Reinventing Human Resource Management

NPR Recommendations

HRM01Create a Flexible and Responsive Hiring System
HRM02Reform the General Schedule Classification and Basic Pay System
HRM03Authorize Agencies to Develop Programs for Improvement of Individual and Organizational Performance
HRM04Authorize Agencies to Develop Incentive Award and Bonus Systems to Improve Individual and Organizational Performance
HRM05Strengthen Systems to Support Management in Dealing With Poor Performers
HRM06Clearly Define the Objective of Training as the Improvement of Individual and Organizational Performance; MakeTraining More Market-Driven
HRM07Enhance Programs to Provide Family-Friendly Workplaces
HRM08Improve Processes and Procedures Established to Provide Workplace Due Process for Employees
HRM09Improve Accountability for Equal Employment Opportunity Goals and Accomplishments
HRM10Improve Interagency Collaboration and Cross-Training of Human Resource Professionals
HRM11Strengthen the Senior Executive Service So That It Becomes a Key Element in the Governmentwide Culture Change Effort
HRM12Eliminate Excessive Red Tape and Automate Functions and Information
HRM13Form Labor-Management Partnerships for Success
HRM14Provide Incentives to Encourage Voluntary Separations

Progress to Date

Substantial progress in reforming the human resource management process has been made through a number of incremental legislative and administrative steps. For example, in early 1996, Congress authorized OPM to delegate hiring authority to agencies (Public Law 104-52). Also, in May 1996, the Administration introduced H.R. 3483, which would dramatically expand the current demonstration authority and also streamline the process by which personnel demonstrations become permanent. Use of demonstration authority would allow agencies to implement a series of NPR's human resource recommendations, including a flexible and responsive hiring system, reforms to the classification schedule and pay system, development of performance management programs, use of award systems, and strengthening systems to deal with poor performers.

In response to another NPR recommendation, OPM in late 1995 issued regulations to decentralize performance management systems. To date, OPM has approved 17 agency systems and published a Performance Management Programs Handbook. OPM continues bimonthly publications of Workforce Performance, a newsletter that provides agencies with information on program design and development issues. As they reform their performance management systems, 20 of the larger agencies are using this opportunity to redesign their systems for dealing more effectively with poor performers.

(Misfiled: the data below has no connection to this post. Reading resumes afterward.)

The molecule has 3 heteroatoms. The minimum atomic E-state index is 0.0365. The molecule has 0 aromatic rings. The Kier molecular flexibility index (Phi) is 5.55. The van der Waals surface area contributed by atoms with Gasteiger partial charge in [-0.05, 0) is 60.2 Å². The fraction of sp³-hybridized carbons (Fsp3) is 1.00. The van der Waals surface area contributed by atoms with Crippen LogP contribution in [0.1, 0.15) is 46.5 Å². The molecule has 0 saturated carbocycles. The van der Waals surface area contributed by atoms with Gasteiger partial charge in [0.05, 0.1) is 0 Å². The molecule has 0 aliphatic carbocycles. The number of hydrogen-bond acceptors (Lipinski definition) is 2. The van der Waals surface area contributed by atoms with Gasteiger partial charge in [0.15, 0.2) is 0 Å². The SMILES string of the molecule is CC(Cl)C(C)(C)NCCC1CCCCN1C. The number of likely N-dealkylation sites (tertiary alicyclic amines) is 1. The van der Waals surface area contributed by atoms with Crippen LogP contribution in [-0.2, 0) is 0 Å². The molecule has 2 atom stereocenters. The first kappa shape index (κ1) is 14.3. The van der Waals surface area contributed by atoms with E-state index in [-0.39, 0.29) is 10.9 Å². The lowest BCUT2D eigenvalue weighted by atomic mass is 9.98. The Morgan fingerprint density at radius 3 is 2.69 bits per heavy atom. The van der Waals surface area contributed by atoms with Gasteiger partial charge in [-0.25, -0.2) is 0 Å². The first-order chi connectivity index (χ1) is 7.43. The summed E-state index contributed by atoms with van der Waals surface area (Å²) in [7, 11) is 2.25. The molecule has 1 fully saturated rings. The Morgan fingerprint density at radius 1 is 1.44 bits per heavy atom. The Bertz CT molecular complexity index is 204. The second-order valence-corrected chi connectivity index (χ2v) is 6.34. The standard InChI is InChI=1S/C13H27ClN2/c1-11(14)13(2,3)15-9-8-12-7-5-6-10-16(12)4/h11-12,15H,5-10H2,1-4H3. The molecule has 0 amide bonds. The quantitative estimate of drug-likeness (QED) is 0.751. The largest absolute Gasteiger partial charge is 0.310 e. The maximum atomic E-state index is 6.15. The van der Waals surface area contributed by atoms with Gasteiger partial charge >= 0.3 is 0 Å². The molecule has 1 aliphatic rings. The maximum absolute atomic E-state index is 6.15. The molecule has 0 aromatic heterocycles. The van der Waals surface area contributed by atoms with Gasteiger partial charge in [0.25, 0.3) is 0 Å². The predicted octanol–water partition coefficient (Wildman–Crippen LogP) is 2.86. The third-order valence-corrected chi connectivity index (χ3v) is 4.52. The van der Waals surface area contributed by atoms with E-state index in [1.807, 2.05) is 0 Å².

A series of initiatives is under way to provide family-friendly workplaces. In 1995, Congress passed laws and OPM issued regulations to implement family-friendly leave policies. Federal employees can now use sick leave to adopt a child, serve as a bone-marrow or organ donor, and care for family members or attend their funerals. The limitation on recrediting sick leave has been removed for former federal employees who return to government service. Separately, an Interagency Adult Dependent Care Working Group has been established to promote awareness of federal elder care programs and related activities. In addition, the use of telecommuting is being expanded; pending legislation would expand agencies' authority to allow their employees to telecommute.

Following the recommendations of an interagency workgroup, an Executive Succession Planning Tool Kit has been developed. This uses a corporate model to address the challenges of changes in the executive levels of the civil service. Tool kits have been printed and mailed to heads of departments and agencies, directors of personnel, and senior executive contacts.

Considerable progress in creating labor-management partnerships has been made. To date, about 650 such partnerships have been established. Surveys show that these are beginning to make important differences in agency efficiency and worker satisfaction by addressing issues such as downsizing, customer service, and working conditions. Agencies are identifying measurable savings in legal costs and increased productivity as a result of better working relationships.

To address the challenges of downsizing, President Clinton directed agency heads in September 1995 to establish career transition programs. Consistent with the regulations implementing this direction, 51 agencies have completed career transition assistance plans and submitted them to OPM for review and feedback. Three others have submitted draft plans, and 10 have yet to submit plans. Additionally, OPM, in conjunction with other agencies and local governments in the metropolitan Washington area, has established a career transition center for use by locally based employees. Other centers are being created across the country.

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